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The Western precedent
Freedom of expression denied



Rostam Pourzal
February 24, 2006

The Muslim uproar against the publication of offensive cartoons has elicited calls from respectable Western opinion to defend freedom of the press. Empathetic voices here have gone further and suggested that Muslims should concentrate on educating Christians and others about their culture, rather than retaliate.

This kind of well-intentioned reaction ignores the history of non-Western nations' frustrated campaign for freedom of information and the right to communicate on a global scale. During the 1970s, newly independent nations known as the non-aligned movement, supported by the Soviet Union, demanded some control over Western media's access to their populace. Failing that, they sought a right, to be recognized at the United Nations, for equal access to Western audiences, not unlike the parity the developing nations now seek in trade arrangements.

The campaign was ferociously opposed by Western corporate media and governments, who falsely framed it as a communist-inspired effort to stifle freedom of the press. The United Nations Educational, Scientific, and Cultural Organization came under attack for a report it commissioned in this regard, advocating actually nothing but comprehensive freedom of information.

The United States and Great Britain left UNESCO angrily, charging that the organization was mismanaged and politicized, taking with them almost a third of its budget. Other Western governments threatened to follow suit, UNESCO caved in, and precedent was set for today's retaliation by the Muslim world. Sean McBride, who headed UNESCO's offending International Commission for the Study of Communication Problems, had previously won a Nobel Peace Prize in 1974.

What conservative and liberal circles hailed at the time as a victory for "our values" was in fact a subversion, dressed in Cold War terms, of global media democracy. Today few observers doubt that most Muslims, devout or secular, feel humiliated by double standards prevailing in the New World Order.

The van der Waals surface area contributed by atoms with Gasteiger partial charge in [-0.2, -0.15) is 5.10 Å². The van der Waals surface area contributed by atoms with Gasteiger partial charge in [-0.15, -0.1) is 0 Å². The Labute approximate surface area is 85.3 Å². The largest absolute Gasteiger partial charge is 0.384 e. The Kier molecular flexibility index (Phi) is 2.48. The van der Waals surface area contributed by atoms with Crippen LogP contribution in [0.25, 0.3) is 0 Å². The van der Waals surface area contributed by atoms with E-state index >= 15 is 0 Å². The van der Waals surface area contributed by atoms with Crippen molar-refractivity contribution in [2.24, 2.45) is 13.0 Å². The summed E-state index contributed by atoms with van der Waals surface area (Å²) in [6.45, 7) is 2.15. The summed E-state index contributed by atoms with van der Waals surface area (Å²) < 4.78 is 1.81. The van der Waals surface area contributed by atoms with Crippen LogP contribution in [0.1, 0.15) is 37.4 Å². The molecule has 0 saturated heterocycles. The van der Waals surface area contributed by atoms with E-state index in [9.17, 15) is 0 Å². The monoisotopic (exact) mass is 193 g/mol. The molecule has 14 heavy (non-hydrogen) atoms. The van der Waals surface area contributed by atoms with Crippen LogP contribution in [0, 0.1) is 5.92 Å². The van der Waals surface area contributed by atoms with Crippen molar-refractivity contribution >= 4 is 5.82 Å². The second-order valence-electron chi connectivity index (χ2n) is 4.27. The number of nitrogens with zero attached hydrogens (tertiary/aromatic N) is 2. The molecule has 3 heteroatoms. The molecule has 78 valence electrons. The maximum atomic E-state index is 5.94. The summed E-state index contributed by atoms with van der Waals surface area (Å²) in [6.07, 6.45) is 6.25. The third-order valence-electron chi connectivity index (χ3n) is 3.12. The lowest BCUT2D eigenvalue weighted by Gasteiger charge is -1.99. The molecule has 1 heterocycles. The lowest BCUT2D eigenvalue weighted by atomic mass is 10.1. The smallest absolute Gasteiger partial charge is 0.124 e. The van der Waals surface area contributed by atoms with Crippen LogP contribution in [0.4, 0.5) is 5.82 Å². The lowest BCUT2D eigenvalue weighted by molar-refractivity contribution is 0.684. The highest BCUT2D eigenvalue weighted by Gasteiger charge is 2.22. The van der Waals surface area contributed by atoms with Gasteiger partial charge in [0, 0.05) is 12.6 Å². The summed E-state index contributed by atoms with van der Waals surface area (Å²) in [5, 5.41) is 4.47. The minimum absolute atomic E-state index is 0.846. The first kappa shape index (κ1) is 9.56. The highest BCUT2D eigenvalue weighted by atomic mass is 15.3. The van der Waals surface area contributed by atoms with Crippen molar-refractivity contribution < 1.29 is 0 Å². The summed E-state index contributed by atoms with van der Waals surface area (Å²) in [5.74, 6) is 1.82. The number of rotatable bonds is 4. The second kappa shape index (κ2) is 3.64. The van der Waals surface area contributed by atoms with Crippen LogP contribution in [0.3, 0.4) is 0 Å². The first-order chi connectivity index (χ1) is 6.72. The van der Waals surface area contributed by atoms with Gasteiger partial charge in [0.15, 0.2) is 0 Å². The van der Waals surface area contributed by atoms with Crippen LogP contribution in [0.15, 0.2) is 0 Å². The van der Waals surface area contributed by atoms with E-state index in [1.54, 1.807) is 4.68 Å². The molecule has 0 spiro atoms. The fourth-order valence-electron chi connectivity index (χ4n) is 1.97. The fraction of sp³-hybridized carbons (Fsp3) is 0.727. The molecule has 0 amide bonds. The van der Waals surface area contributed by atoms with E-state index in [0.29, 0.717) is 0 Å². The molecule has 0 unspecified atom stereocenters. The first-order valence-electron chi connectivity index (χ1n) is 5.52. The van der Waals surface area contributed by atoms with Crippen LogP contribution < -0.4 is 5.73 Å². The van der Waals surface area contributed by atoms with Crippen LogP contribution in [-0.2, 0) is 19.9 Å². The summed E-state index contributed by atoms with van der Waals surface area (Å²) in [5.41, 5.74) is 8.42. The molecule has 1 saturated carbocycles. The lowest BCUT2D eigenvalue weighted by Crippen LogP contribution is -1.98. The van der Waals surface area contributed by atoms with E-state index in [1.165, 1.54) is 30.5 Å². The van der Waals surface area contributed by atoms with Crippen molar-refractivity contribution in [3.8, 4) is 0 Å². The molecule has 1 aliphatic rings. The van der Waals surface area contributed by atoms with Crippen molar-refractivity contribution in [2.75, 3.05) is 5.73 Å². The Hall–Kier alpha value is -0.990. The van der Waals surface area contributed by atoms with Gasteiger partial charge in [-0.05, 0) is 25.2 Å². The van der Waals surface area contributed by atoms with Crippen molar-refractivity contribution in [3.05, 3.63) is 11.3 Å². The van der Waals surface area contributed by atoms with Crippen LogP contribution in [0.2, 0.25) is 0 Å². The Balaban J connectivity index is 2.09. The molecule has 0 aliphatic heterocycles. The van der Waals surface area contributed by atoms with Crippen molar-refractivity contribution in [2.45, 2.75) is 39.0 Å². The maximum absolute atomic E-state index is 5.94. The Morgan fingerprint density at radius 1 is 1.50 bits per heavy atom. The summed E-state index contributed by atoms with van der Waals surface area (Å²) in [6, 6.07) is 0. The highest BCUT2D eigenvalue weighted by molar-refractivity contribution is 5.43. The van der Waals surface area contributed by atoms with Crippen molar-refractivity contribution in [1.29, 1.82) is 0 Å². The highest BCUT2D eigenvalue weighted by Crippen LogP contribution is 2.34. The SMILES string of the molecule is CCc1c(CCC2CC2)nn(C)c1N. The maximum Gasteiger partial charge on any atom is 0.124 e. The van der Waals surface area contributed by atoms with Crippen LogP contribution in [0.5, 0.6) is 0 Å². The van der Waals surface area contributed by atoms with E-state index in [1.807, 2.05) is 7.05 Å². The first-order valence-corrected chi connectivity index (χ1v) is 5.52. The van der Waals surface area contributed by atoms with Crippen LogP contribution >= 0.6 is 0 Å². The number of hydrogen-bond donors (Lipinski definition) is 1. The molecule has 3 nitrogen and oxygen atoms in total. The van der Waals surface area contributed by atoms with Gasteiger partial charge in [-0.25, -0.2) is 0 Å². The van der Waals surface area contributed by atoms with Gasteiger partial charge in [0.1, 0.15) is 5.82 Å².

The back-to-back rise of popularly elected governments opposed to one-way globalization in Iraq, Palestine, and Iran, as well as in Venezuela and Bolivia, is indicative of a growing fervor in held-back countries for authenticity and the right to be heard. The posturing of political leaders aside, what we are witnessing in the form of a cartoon war is the end of Muslim tolerance in the face of neocolonial disparities and cultural hegemony.

Having faced a united Western media-government front at UNESCO and other forums, nations yearning to be heard can hardly be blamed for seeing the "free" press of NATO countries as an extension of big power hegemony. A declassified Nixon-era internal memo, published last week in an Iranian daily, further illustrates why Muslim public opinion does not buy Western claims of press autonomy. Nixon's top aides, seizing an opportunity to calm the US public about Vietnam, had this exchange in the memo to H.R. Haldeman from Dwight L. Chapin on October 19, 1969:

The worldly interests and understanding of the President came out very clearly in the Shah's remarks today. He had some things to say about the President which we should work with. For example,

- Friendly columnists should be called today – and given excerpts of the Shah's remarks about the President. The interpretation along the lines of how good it is that America finally has a president who has studied the world for twenty years and understands it... shouldn't a president like this be given an opportunity regarding Vietnam ?

- The Monday Republican flyer should carry the picture of the Shah and the President – with a portion of the Shah's remarks quoted on the cover.

- Eric Severeid should be called by Shakespeare or perhaps by Klein – and try to get the thrust of the Shah's remarks
into his show for tonight.

Severeid was the CBS evening news anchor at the time. Accompanying declassified documents published in Iran -- correspondence between the State Department and US embassies in Middle East capitals – leave little doubt that American media freely spread propaganda for US administrations. Muslims also remember how Venezuela's and Serbia's "free" media conspired more recently with Washington to destabilize the legitimately elected governments of those countries. More to the point, they are reminded daily by Muslim defenders of press freedom how Aljazeera TV has repeatedly been threatened and harassed – and its reporters targeted and killed -- by US forces in Afghanistan and Iraq for refusing to play by Washington's rules.

Progressive activists should focus on the glaring hypocrisy of our "defenders" of free press. And instead of wasting time on dissecting Islam for traces of enlightenment, we should revive UNESCO's defeated plan to democratize the flow of information – including cartoons -- worldwide. If Muslims get access to a level playing field in global communications, fewer will express themselves in south Asia's streets torch in hand.

Based in Washington, DC, Rostam Pourzal writes about the politics of human rights for Iranian expatriate journals.

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